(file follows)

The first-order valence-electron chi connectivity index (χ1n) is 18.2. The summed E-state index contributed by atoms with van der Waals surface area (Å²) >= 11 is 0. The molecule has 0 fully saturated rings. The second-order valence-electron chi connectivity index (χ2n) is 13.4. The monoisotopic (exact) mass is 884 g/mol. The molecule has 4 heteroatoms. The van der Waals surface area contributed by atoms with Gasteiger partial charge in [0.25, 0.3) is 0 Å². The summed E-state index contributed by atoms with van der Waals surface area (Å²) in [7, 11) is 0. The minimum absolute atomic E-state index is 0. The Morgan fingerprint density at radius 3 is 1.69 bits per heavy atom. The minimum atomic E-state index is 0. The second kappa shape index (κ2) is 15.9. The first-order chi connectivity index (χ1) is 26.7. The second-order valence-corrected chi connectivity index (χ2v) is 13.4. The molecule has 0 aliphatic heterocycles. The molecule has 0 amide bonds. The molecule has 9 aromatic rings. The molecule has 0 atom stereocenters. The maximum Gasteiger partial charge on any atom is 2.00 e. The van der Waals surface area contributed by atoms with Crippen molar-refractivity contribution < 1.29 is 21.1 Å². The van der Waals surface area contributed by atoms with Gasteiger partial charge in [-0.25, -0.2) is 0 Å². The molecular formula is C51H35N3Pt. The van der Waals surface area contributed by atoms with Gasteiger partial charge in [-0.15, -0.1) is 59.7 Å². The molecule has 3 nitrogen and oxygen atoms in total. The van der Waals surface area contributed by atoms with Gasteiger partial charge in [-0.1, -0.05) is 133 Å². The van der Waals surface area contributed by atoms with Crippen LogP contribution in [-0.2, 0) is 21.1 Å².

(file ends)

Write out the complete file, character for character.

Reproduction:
The first-order valence-electron chi connectivity index (χ1n) is 18.2. The summed E-state index contributed by atoms with van der Waals surface area (Å²) >= 11 is 0. The molecule has 0 fully saturated rings. The second-order valence-electron chi connectivity index (χ2n) is 13.4. The monoisotopic (exact) mass is 884 g/mol. The molecule has 4 heteroatoms. The van der Waals surface area contributed by atoms with Gasteiger partial charge in [0.25, 0.3) is 0 Å². The summed E-state index contributed by atoms with van der Waals surface area (Å²) in [7, 11) is 0. The minimum absolute atomic E-state index is 0. The Morgan fingerprint density at radius 3 is 1.69 bits per heavy atom. The minimum atomic E-state index is 0. The second kappa shape index (κ2) is 15.9. The first-order chi connectivity index (χ1) is 26.7. The second-order valence-corrected chi connectivity index (χ2v) is 13.4. The molecule has 0 aliphatic heterocycles. The molecule has 0 amide bonds. The molecule has 9 aromatic rings. The molecule has 0 atom stereocenters. The maximum Gasteiger partial charge on any atom is 2.00 e. The van der Waals surface area contributed by atoms with Crippen molar-refractivity contribution < 1.29 is 21.1 Å². The van der Waals surface area contributed by atoms with Gasteiger partial charge in [-0.25, -0.2) is 0 Å². The molecular formula is C51H35N3Pt. The van der Waals surface area contributed by atoms with Gasteiger partial charge in [-0.15, -0.1) is 59.7 Å². The molecule has 3 nitrogen and oxygen atoms in total. The van der Waals surface area contributed by atoms with Gasteiger partial charge in [-0.1, -0.05) is 133 Å². The van der Waals surface area contributed by atoms with Crippen LogP contribution in [-0.2, 0) is 21.1 Å².